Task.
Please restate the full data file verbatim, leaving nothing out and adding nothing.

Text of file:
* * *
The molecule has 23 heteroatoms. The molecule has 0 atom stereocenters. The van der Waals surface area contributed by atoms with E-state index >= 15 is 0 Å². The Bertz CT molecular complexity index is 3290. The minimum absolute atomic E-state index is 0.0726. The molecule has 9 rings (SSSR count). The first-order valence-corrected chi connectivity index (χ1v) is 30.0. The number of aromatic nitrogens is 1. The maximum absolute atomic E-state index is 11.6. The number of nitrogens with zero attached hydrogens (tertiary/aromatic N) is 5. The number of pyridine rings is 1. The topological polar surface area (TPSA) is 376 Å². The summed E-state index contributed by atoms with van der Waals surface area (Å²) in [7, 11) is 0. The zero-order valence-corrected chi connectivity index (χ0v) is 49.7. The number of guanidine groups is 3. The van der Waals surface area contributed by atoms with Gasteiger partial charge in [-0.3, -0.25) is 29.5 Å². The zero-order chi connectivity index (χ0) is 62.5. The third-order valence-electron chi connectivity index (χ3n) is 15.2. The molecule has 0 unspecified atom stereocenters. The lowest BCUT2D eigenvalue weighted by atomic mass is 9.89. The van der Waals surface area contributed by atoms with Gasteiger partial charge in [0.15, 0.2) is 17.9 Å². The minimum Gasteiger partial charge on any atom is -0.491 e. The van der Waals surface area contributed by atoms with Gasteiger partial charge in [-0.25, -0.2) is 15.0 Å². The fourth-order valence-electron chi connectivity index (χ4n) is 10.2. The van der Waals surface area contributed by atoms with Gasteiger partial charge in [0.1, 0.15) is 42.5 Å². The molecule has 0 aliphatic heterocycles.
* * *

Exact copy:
The molecule has 23 heteroatoms. The molecule has 0 atom stereocenters. The van der Waals surface area contributed by atoms with E-state index >= 15 is 0 Å². The Bertz CT molecular complexity index is 3290. The minimum absolute atomic E-state index is 0.0726. The molecule has 9 rings (SSSR count). The first-order valence-corrected chi connectivity index (χ1v) is 30.0. The number of aromatic nitrogens is 1. The maximum absolute atomic E-state index is 11.6. The number of nitrogens with zero attached hydrogens (tertiary/aromatic N) is 5. The number of pyridine rings is 1. The topological polar surface area (TPSA) is 376 Å². The summed E-state index contributed by atoms with van der Waals surface area (Å²) in [7, 11) is 0. The zero-order valence-corrected chi connectivity index (χ0v) is 49.7. The number of guanidine groups is 3. The van der Waals surface area contributed by atoms with Gasteiger partial charge in [-0.3, -0.25) is 29.5 Å². The zero-order chi connectivity index (χ0) is 62.5. The third-order valence-electron chi connectivity index (χ3n) is 15.2. The molecule has 0 unspecified atom stereocenters. The lowest BCUT2D eigenvalue weighted by atomic mass is 9.89. The van der Waals surface area contributed by atoms with Gasteiger partial charge in [0.15, 0.2) is 17.9 Å². The minimum Gasteiger partial charge on any atom is -0.491 e. The van der Waals surface area contributed by atoms with Gasteiger partial charge in [-0.25, -0.2) is 15.0 Å². The fourth-order valence-electron chi connectivity index (χ4n) is 10.2. The van der Waals surface area contributed by atoms with Gasteiger partial charge in [0.1, 0.15) is 42.5 Å². The molecule has 0 aliphatic heterocycles.